How to watch a meteor shower
Read this instructive article to find out how you can watch an amazing meteor shower right in your own back yard!
Photo Credit: NASA
You've probably seen a meteor in the night sky at some time. Another name for a meteor is a "shooting star." A meteor is the byproduct of a meteoroid. When a meteoroid, which is a chunk
of an asteroid or a comet, hurtles into the Earth's atmosphere, a meteor, or a flash of bright light, can be seen in the sky. (An asteroid is actually a small planetoid that is located between Mars and Jupiter.)
Even though a meteor looks to be a large object in space, it usually is only about the size of a grain of sand. What causes the flash of bright light is the high rate of speed that it's traveling at when it hits the atmosphere. A meteor's speed can range from 25,000 to 160,000 miles per hour!
A meteor shower is caused moreso by a comet. A comet is a celestial aggregation that moves in a circular pattern around the sun. Every time a comet makes its rounds, it loses a great amount of its particles. These particles spread out to form a stream of meteoroids. Then, anytime that the orbit of the Earth and the orbit of the comet overlap at some point, our planet passes through the meteoroid shower.
If you want to watch a meteor shower some time, you'll need to find a location where you have a clear view of the night sky. Try to find a location that is completely dark and is away from lights.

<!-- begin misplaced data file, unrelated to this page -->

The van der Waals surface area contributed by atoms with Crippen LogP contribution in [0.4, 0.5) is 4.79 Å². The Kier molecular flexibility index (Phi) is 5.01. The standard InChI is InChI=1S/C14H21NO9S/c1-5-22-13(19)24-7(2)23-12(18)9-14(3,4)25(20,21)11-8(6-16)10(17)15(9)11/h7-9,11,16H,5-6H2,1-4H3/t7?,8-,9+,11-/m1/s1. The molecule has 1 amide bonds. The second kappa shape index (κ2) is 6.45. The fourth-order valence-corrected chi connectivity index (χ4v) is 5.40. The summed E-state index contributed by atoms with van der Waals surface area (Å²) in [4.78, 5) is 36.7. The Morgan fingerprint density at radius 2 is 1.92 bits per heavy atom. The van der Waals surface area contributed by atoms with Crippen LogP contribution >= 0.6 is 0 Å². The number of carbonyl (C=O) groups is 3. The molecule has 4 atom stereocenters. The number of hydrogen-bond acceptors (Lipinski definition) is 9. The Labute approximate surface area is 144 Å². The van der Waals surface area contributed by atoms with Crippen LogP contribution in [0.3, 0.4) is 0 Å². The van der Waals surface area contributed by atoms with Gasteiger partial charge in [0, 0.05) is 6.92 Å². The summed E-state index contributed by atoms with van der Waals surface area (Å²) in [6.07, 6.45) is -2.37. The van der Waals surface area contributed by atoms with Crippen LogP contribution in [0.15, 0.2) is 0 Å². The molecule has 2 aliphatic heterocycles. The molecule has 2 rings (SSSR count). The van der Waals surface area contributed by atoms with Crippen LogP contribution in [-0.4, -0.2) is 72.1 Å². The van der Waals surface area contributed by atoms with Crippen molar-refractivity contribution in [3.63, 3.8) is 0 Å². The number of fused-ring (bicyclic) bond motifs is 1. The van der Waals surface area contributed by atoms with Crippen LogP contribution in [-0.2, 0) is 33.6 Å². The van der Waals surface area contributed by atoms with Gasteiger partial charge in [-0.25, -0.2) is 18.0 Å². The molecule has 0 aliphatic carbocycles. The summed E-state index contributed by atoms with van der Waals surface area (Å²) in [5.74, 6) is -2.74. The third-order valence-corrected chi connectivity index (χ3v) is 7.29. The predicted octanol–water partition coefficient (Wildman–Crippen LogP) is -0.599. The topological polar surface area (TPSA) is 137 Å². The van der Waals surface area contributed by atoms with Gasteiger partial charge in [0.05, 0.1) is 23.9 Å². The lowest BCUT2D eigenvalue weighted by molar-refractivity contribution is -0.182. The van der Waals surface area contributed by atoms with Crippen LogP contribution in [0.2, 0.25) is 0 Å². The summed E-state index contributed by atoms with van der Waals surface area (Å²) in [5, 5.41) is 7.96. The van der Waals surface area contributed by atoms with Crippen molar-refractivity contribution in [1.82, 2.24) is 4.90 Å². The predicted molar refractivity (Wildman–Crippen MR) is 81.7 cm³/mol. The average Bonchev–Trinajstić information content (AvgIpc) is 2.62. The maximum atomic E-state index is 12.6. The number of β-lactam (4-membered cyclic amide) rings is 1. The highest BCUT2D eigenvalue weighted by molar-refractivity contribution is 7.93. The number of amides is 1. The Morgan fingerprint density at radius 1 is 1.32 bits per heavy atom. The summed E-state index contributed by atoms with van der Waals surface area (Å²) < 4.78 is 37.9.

Since you'll probably get tired of bending your head back to watch the night sky, you should place a blanket on the ground so you can lie down. Or, you can use a chaise lounge to lie back on.
The best time to see a meteor shower, is during the hour or so right before the sun rises in the morning. This is because the morning side of the Earth happens upon more meteoroids than the evening side does.
You can see shambolic meteor showers most any night of the year. (Historically, November is the month that gives the best light shows.) However, there are ten major meteor showers that occur at approximately the same time every calendar year.
These meteor showers are Quadrantids, which can be seen from January 3rd to 4th; April Lyrids, which can be seen from April 21st to 22nd; Eta Aquarids, which can be seen from May 4th to 5th;
Delta Aquarids, which is visible on July 28th and 29th; Perseids, which can be seen from August 12th to the 13th; Orionids, which is visible from October 21st to 22nd; Taurids, which can be seen from November 3rd to the 13th; Leonids, which can be seen from November 16th to the 17th; Geminids, which is visible on December 13th and 14th; and finally, Ursids, which can be seen in the night sky on December 21st and 22nd.
Meteor showers get their names from the constellation in which their radiant lies at the time the shower is at its peak. Geminid got its name from the Gemini constellation, while Eta Aquarids
can be found located by the star that's named Eta Aquarii, for two examples. Therefore, if you can find the constellations in the sky, then you can know where to watch for their corresponding meteor showers. You can use a map of the stars to locate the constellations.